The AKO Caine Prize for African Writing is a literature prize awarded to an African writer of a short story published in English. The prize was launched in 2000 to encourage and highlight the richness and diversity of African writing by bringing it to a wider audience internationally. The focus on the short story reflects the contemporary development of the African storytelling tradition.
The five shortlisted stories for the 2021 AKO Caine Prize for African Writing were chosen from submissions spanning over 22 countries and the shortlisted authors come from Ethiopia, Kenya, Namibia and Uganda. They are Doreen Baingana, Meron Hadero, Rémy Ngamije, Troy Onyango and Iryn Tushabe. This year’s Judging Panel deliberated the stories and chose the shortlist virtually.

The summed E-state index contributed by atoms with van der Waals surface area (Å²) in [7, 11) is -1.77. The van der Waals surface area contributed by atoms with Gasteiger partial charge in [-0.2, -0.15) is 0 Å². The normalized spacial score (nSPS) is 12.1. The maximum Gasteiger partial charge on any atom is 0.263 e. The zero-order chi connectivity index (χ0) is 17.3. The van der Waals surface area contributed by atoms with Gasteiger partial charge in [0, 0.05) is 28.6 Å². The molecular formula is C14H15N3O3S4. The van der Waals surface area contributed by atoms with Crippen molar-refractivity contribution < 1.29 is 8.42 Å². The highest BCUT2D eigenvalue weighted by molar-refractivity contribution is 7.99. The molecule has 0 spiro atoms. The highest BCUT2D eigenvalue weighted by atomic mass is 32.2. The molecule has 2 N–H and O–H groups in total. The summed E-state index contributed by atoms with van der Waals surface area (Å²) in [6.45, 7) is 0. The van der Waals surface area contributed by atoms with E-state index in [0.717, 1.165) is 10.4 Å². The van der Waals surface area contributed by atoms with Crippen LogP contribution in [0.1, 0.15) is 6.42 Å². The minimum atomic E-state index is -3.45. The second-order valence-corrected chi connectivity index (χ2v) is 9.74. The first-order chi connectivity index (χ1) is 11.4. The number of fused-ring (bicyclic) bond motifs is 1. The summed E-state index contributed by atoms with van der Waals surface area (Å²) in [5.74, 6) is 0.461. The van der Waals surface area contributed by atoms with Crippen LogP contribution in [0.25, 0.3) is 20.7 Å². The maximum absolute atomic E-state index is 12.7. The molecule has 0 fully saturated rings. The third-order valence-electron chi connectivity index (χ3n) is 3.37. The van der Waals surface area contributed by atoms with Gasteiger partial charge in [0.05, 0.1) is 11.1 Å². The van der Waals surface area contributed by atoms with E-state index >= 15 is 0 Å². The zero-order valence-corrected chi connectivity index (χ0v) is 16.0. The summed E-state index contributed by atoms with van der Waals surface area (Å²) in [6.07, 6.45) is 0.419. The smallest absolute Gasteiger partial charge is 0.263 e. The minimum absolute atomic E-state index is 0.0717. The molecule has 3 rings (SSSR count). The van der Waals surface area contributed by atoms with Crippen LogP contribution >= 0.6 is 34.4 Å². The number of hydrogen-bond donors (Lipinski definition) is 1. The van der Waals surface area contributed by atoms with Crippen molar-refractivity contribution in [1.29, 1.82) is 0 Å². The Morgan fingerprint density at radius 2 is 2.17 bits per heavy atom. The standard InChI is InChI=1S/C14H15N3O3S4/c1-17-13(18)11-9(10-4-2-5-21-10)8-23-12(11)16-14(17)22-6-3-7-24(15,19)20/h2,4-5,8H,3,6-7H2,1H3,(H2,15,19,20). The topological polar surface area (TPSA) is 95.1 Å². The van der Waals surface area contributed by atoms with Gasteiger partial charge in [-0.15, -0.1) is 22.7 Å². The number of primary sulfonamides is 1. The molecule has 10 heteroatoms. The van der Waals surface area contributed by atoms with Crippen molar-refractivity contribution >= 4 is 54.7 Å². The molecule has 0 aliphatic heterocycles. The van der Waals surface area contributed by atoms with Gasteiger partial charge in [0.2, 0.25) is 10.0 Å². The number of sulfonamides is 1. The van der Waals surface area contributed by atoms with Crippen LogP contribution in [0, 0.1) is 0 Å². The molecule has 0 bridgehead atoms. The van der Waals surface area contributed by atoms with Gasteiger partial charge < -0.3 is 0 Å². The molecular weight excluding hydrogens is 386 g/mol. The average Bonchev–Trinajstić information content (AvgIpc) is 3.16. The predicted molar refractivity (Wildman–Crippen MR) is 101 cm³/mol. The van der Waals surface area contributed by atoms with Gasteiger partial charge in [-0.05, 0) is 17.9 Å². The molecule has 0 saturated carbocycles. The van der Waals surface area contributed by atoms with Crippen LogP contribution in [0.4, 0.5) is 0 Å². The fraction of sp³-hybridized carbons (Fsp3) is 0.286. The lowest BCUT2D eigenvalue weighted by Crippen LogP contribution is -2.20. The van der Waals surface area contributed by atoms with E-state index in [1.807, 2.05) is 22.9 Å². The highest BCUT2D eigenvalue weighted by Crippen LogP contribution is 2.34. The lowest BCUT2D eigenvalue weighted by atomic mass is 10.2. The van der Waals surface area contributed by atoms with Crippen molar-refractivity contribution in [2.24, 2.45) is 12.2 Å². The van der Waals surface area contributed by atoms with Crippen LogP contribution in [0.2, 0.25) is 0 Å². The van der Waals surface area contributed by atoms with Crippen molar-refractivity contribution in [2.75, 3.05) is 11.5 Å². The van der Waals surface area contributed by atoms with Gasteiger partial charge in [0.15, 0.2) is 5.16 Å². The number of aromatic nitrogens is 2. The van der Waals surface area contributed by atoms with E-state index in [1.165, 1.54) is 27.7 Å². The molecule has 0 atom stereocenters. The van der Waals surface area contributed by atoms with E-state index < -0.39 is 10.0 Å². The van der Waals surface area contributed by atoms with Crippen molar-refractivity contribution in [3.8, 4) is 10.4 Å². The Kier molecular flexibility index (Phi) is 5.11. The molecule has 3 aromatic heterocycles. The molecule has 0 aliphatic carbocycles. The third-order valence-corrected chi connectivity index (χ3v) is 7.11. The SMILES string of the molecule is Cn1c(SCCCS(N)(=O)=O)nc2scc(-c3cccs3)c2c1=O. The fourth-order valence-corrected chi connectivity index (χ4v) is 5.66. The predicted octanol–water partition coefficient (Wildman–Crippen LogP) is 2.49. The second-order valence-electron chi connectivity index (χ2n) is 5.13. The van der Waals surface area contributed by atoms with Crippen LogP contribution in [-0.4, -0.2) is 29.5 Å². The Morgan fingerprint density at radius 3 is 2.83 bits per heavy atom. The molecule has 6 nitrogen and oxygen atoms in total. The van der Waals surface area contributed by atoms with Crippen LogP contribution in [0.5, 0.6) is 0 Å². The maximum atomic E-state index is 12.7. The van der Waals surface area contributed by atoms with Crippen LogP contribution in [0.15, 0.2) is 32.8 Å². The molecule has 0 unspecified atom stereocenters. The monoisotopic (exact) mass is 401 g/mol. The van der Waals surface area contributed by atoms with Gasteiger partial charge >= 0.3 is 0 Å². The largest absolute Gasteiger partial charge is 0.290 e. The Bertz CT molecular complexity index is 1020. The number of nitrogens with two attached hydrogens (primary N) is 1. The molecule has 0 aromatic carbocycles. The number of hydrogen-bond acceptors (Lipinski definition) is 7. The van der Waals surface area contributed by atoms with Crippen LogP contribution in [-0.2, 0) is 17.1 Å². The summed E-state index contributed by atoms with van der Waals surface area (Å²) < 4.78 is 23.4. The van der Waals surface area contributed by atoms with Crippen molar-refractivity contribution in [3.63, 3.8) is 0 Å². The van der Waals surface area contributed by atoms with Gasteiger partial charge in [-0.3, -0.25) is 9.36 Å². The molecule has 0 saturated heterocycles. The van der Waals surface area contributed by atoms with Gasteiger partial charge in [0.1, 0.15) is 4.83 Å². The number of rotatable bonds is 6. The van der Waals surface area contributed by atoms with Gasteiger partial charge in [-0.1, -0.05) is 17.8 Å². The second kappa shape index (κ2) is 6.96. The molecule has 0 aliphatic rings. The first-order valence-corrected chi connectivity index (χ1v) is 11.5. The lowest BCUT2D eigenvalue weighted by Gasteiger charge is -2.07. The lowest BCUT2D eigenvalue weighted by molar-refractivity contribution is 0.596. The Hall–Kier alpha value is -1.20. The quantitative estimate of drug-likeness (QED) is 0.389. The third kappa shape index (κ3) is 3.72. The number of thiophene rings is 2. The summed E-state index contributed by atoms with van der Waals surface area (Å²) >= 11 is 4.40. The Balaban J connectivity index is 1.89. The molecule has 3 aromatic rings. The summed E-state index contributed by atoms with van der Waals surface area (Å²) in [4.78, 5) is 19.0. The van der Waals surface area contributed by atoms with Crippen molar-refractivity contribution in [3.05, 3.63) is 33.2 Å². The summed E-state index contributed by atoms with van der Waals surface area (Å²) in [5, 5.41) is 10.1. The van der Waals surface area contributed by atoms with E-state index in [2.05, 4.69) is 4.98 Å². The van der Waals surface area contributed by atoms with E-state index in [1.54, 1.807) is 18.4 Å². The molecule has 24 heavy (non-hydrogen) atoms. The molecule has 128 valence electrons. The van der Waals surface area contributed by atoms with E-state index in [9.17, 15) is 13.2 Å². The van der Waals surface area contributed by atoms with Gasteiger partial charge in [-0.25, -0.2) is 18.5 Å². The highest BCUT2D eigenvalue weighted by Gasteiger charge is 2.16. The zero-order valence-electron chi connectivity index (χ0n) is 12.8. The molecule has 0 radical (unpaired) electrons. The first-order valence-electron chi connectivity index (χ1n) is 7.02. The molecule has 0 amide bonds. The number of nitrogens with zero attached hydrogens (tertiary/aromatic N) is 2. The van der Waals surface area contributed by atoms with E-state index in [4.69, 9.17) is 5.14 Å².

The winner will be revealed via a virtual announcement on the AKO Caine Prize’s YouTube channel on Monday July 26 at 5:00pm BST.
Below, three of the shortlisted authors answer our questions on craft, reading, and the best short stories they’ve ever read. And you can read their shortlisted stories here.
What time of day do you write (and why)?
Iryn Tushabe: I’m not picky. I used to be when my kids went to school and I had a whole day in front of me to do with as I pleased. But last year when the novel coronavirus brought the world to its knees, we put the kids in online school and suddenly that’s all there was time for. I tried, sometimes, to wake up very early and do some writing before my household stirred awake but this wasn’t always possible; I’m not an early morning person. But now school is out for the summer and I can set aside an hour or two of uninterrupted writing. I’m realizing, too, that it wasn’t a bad idea to allow myself to fallow. I feel fresh and more productive now.
Meron Hadero: Mornings are my favorite time for writing. I find I have more creative energy then, and I love starting the day working on a story.
How do you tackle writers block?